6. Tears help fight bacteria
Tears contain lysozyme, a naturally occurring enzyme that’s also found in salvia, mucus, and milk. Lysozyme is more commonly found in reflex tears and acts as a clever anti-bacterial /microbial agent, to attack the protective cell walls of bacteria, leading to the death of bacterial cells themselves. It also has anti-inflammatory and immunostimulatory activities (Ogundele 1998; Lee et al. 2015; Carrillo et al. 2016). So, our reflex tears not only protect us from bacteria, but also from irritants. Next time you chop an onion, or a foreign body like dirt or smoke flies into your eyes, your reflex tears will be shielding them. They can even help reduce risks from bioterrorism agents such as anthrax!
7. Tears are essential for our vision
Basal tears are the type which are released every time we blink. Our tears are composed of three layers – an oil (lipid) layer, a water (aqueous) layer and a mucin layer. They also contain salt, fatty oils, and over 1,500 different proteins or electrolytes, including sodium, which gives tears their characteristic salty taste. These components work together to protect the cornea, and prevent our mucous membranes from drying out to avoid blurred vision, soreness, or infection.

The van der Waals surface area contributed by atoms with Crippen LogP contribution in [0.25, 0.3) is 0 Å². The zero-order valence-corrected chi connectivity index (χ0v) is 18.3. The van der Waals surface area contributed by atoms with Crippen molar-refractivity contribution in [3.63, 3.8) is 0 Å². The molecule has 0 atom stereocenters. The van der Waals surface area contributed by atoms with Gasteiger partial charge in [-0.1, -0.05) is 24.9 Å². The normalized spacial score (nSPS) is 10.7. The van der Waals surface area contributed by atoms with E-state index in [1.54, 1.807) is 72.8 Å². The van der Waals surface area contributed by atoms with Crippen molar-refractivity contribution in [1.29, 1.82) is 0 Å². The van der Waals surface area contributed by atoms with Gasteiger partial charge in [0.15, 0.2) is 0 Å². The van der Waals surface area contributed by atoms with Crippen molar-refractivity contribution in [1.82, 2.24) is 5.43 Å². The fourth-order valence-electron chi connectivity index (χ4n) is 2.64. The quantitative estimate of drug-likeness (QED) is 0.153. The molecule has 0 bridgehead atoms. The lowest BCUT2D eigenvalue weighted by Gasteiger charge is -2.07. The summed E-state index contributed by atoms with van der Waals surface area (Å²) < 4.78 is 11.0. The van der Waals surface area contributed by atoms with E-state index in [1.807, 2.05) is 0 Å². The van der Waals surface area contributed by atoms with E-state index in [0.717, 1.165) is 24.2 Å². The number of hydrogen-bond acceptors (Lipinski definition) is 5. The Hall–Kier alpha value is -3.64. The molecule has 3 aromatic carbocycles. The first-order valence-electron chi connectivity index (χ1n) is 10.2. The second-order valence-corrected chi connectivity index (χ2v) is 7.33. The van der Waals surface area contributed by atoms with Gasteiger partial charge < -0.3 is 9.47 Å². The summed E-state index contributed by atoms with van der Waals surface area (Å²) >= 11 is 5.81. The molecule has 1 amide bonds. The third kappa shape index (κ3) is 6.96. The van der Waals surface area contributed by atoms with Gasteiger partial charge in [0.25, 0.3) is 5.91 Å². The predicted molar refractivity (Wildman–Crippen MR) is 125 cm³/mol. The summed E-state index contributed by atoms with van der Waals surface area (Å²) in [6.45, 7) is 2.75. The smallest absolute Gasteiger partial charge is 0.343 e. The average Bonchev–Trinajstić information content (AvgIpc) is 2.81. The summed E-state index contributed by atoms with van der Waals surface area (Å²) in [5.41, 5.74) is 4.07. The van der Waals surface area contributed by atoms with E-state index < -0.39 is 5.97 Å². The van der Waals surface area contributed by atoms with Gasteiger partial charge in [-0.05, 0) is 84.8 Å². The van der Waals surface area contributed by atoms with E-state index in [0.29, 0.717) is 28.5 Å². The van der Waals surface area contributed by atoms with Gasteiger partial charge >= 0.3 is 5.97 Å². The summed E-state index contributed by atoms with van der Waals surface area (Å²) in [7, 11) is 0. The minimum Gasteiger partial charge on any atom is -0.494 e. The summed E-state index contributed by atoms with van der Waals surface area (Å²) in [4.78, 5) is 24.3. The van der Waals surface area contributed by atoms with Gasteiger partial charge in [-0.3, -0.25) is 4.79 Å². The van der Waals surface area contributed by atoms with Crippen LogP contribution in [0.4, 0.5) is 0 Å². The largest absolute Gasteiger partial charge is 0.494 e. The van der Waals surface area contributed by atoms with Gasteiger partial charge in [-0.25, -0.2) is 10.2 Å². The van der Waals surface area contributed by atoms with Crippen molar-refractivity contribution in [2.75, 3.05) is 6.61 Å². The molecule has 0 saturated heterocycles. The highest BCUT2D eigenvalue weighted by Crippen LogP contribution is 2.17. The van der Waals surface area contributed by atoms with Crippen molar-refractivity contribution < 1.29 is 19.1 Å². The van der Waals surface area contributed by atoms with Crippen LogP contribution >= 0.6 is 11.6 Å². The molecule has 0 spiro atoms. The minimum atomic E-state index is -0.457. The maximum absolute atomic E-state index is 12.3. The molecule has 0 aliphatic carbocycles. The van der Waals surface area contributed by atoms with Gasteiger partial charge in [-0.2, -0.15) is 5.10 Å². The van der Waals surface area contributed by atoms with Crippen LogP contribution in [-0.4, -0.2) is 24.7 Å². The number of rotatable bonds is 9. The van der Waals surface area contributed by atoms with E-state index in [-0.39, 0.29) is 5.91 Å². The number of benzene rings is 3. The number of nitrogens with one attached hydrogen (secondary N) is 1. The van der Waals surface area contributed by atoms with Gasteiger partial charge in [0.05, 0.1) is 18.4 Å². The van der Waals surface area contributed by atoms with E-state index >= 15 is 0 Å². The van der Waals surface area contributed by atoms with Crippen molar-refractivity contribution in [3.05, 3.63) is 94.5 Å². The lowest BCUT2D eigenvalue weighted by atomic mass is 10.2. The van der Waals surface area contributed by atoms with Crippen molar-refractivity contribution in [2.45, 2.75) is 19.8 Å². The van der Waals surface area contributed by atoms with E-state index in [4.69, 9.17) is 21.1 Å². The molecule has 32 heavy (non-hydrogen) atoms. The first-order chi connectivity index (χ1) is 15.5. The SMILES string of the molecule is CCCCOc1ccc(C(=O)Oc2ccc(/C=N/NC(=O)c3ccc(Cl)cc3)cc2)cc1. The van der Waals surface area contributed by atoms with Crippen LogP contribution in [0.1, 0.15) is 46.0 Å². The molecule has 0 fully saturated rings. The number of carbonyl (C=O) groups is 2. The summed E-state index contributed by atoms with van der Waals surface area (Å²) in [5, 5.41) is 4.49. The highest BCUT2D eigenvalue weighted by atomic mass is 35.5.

8. It’s good for your heart
Crying can lower both your blood pressure and heart rate, through the activation of the parasympathetic nervous system. Whilst your metaphorical heart may be hurting, crying can actually help heal your heart itself.
So have a good cry, because it not only has the health benefits that we mentioned for alleviating stress, but it’s also another step towards releasing repressed pain and moving forwards on your journey to freedom, peace and happiness.
A word of warning:
Too much crying is not good for you and can be an indication of a more serious underlying factor, such as depression. If crying goes on for two weeks or more, it’s important to contact a health professional.